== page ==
Job seekers, employers meet at TRU job fair

Devan C. Tasa, Contributor  Ω

People entered the ballroom – some in their best suits and others in casual wear – prepared to perform that dance that takes place between job seekers and potential employers.

Around 2,000 people attended the TRU Job Fair in the Grand Hall on Mar. 8 to talk to 45 different employers, said representatives from the career education department.

The job fair had a number of benefits to visitors according to student employment co-ordinator Megan Gerow.

“It’s a opportunity to practice networking, practice professionalism, gain confidence and obtain careers,” she said.

While the fair is aimed at students, student employment co-ordinator Susan Forseille says other groups also attend.

“Lots of alumni, tradespeople and people from the community come too,” Forseille said. She added that faculty also come to learn about the job market for the subjects they teach, making changes to their curriculum if necessary.

Forseille said that it was difficult to determine how many TRU students are hired as a result of the job fair.

That sentiment was echoed by most of the employers there, but Matt Richmond, a senior accountant at KPMG’s Kamloops branch, says that his company hires an average of six to 10 new accountants from all of the career fairs he visits.

Hiring new people wasn’t the only reason why employers attended the career fair.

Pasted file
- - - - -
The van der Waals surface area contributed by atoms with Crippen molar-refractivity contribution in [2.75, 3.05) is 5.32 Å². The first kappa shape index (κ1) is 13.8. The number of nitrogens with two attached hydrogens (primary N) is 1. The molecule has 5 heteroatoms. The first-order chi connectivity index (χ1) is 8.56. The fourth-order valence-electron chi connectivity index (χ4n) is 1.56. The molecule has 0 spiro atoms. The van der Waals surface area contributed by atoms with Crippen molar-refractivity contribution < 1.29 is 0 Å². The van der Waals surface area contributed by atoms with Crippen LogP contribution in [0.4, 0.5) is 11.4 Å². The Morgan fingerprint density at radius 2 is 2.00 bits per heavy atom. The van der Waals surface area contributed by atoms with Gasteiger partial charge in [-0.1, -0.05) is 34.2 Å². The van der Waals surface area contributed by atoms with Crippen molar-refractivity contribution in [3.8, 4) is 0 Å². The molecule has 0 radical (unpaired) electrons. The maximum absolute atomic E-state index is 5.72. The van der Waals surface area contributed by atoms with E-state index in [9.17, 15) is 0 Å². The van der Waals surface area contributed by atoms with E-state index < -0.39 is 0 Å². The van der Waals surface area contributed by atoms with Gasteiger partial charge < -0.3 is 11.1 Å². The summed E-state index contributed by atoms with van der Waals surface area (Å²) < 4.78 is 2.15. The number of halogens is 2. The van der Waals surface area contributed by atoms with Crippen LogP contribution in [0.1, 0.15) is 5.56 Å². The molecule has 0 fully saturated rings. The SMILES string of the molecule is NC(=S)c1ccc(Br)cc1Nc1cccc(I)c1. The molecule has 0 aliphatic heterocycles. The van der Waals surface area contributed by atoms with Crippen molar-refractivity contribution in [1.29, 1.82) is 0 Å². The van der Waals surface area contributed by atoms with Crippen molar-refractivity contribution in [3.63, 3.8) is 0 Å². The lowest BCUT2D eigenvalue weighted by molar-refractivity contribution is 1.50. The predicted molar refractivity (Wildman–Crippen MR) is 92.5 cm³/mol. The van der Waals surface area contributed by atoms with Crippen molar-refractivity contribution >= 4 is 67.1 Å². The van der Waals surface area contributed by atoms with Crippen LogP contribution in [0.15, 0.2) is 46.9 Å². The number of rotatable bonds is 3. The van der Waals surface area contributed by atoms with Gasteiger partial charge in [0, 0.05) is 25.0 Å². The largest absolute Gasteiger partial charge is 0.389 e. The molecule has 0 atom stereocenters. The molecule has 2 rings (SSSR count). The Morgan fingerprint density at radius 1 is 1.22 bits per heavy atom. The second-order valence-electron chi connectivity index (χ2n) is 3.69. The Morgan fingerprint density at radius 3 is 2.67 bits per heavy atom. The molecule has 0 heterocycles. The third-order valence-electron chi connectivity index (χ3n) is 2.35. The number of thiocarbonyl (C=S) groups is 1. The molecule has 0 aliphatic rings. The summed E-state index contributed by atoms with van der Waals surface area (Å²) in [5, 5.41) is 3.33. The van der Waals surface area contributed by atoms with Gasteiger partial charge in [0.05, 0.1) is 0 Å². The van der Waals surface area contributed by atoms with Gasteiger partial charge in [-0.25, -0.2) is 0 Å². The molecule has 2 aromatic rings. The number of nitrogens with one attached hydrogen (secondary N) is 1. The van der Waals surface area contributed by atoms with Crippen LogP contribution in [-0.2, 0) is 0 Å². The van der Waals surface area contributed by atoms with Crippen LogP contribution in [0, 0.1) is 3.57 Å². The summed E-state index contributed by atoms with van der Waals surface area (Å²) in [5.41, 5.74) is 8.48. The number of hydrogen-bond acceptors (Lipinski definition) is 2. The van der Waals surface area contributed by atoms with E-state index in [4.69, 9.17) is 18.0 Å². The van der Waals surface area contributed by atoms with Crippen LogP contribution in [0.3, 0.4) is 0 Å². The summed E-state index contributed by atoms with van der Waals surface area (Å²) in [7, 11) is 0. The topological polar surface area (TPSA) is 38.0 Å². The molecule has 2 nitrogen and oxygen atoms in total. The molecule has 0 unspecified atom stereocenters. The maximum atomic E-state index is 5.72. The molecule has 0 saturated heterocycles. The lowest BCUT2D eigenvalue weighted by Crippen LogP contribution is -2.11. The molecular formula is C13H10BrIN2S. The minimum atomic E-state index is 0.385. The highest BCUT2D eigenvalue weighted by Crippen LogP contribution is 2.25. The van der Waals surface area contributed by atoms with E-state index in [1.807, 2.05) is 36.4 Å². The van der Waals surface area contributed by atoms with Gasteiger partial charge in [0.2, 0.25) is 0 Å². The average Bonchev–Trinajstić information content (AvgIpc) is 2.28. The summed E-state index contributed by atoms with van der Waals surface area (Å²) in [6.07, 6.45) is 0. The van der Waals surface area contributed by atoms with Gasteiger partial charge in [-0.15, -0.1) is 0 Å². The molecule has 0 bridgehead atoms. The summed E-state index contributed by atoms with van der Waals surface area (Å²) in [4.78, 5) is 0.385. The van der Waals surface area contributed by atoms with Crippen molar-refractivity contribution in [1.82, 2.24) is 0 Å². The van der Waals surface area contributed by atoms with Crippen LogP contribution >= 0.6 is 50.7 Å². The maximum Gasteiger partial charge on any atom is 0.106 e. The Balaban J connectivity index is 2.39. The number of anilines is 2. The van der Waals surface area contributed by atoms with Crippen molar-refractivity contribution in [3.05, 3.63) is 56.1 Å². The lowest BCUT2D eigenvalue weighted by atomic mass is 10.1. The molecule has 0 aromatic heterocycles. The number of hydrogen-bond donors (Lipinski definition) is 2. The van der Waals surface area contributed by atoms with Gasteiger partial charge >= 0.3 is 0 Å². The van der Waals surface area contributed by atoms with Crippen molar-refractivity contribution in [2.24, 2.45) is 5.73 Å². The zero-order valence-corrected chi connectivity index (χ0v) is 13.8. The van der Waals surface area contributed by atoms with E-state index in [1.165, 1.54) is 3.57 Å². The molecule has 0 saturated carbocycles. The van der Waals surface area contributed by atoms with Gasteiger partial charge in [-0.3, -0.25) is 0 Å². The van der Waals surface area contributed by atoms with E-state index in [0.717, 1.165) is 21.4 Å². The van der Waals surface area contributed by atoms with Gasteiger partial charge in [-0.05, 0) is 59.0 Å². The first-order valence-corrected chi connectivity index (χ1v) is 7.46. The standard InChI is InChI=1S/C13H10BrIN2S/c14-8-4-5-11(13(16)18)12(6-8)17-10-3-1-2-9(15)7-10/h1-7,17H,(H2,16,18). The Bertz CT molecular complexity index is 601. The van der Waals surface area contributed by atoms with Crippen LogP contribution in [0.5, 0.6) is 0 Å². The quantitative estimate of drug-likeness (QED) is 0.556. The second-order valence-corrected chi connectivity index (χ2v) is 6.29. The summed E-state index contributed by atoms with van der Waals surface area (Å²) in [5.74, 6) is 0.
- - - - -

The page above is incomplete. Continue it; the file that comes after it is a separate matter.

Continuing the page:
Many were there to promote their companies and services to TRU students.

“We get a lot of exposure to the community,” said Lorianne Gotro, a human resources specialist from Interior Savings. “That’s our primary objective.”

Others said they were there to contribute to TRU and its community.

“It’s a good opportunity for us to help the university,” Richmond from KPMG said.

He explained that paying for a booth, which ranges from $200 to $3,000, helps fund the career education department.

Fourth-year journalism student Allison Gibbard says the job fair was useful to her.

“It’s a good opportunity to find out information about a company or career that you may have never thought of,” she said.

First-year philosophy student D’arcy Bruce says that the fair wasn’t useful to him, as he plans to attend law school first.

“But I can see it being useful for more than a few people,” he said.

TRUSU VP external Jordan Harris, who was near the Grand Hall promoting a different event, says the job fair was busy for most of the day.

“It’s great that students at TRU can drop off resumes and talk to companies about career opportunities,” he said.

The job fair isn’t the only thing the career education department does, Gerow says.

Students looking for help in finding a career can go to the department located in OM 1712.